What is the legal status of Humanoid robots?

The world has crossed an important red line with the humanoid robot namely Mika, which is functioning as a CEO of a company. Mika is said to be the sister of Sophia, which earlier had created history by being the first robot to be granted citizenship of a country.

In India we are seeing humanoid robots being teachers in schools, receptionists in Banks, news readers in TV stations. I am sure that apart from the “Drones”, “Robotic soldiers” are being developed across the globe by all countries including China, US, Japan and perhaps India too.

At the same time Neuroscientists are also creating “Cyborgs” who are humans with implanted computing devices.

The question we want to ask ourselves today is how does law respond to these kind of developments where AI is merging with humans and humans are merging with AI?

At present AI is a creation of a human being and in Jurisprudence it is a “Tool” operated by the human and hence the legal consequences of the actions of AI are attributed to the human behind the creation. But just as a parent is responsible for the actions of his minor upto a certain age and thereafter the responsibilities pass on to the erstwhile minor who is now a “Major”, the AI remains a “Subordinate AI” upto a point of time and thereafter becomes “Independent AI”.

We need to decide if “Independent AI” which has near human like cognitive capabilities and decision making capabilities not entirely dependent on the past instructional inputs should be given a legal status independent of its creator and made responsible for its own decisions.

The “Cyborgs” like Neil Harbisson are a different category. They were born human but endowed with super human capabilities through an implant. These cyborgs have come to existence because of a medical necessity that prompted them to take the adventurous life but other instances of similar kind indicate that the future of humanity is that of Cyborgs. It is expected that many individuals will provide consent to become cyborgs to improve their functionality.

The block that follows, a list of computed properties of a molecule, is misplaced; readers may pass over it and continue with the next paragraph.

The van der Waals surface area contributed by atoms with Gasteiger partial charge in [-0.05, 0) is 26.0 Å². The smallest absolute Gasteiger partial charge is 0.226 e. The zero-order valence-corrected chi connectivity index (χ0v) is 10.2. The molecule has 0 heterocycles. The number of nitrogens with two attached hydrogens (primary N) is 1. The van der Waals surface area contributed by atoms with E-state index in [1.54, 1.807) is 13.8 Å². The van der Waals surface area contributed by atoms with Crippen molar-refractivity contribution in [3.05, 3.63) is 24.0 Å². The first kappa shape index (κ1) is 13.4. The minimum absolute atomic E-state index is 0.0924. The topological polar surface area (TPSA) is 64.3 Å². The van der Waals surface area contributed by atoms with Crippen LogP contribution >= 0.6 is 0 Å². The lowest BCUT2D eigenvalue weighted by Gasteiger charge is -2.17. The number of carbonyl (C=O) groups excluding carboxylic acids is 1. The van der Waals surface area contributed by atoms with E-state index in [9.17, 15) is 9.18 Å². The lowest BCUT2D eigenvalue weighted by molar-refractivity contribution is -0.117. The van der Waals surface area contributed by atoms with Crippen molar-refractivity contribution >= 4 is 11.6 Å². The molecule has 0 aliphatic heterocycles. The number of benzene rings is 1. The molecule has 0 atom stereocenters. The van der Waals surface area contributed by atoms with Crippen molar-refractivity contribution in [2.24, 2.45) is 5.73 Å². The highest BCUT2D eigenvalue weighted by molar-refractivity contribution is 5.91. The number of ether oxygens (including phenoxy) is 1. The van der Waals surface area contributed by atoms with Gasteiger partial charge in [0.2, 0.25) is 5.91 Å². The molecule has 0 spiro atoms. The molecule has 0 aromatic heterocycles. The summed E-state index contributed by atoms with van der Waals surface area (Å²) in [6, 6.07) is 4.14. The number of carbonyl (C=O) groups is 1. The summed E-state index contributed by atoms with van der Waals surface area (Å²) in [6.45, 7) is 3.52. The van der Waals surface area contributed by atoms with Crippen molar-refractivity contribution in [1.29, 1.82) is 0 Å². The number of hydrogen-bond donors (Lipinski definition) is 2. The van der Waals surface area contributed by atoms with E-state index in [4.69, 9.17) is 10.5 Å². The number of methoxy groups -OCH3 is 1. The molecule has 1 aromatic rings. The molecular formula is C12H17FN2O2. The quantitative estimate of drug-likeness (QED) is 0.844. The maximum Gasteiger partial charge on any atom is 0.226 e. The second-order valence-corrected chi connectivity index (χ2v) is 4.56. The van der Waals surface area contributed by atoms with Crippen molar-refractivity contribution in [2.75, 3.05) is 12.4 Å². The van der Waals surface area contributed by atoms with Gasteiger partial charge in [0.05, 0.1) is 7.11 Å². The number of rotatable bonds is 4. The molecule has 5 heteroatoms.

The Problem for Jurisprudents is to determine how to treat these Cyborgs, Humanoid robots , Generative AI algorithms in terms of law. Are these different classes of Juridical entities to whom the law has to be defined?

Just as a ANI/AGI develops into ASI and we can consider it like the human attaining maturity through the aging process from a minor to a major, the Cyborg before implant and after implant is a different individual and Jurisprudence has to recognize this transition from a human to Cyborg as a difference in status. May be we have to trat this like a “Sex Change” operation of a human where a “male” may become a “female” and vice versa which may have already come for discussion in the Jurisprudential circles at present.

Thus we need to not only define these new humanoid types in law but also enable the law to recognize the transition of an entity from one state to another.

As we continue this discussion, we will be entering into philosophical discussions also when we visualize the future of Cybernetics and how human race will change over the next few decades.

I will keep Cyber Philosophy discussion for another day.

Naavi

About Vijayashankar Na

Naavi is a veteran Cyber Law specialist in India and is presently working from Bangalore as an Information Assurance Consultant. Pioneered concepts such as ITA 2008 compliance, Naavi is also the founder of Cyber Law College, a virtual Cyber Law Education institution. He now has been focusing on the projects such as Secure Digital India and Cyber Insurance
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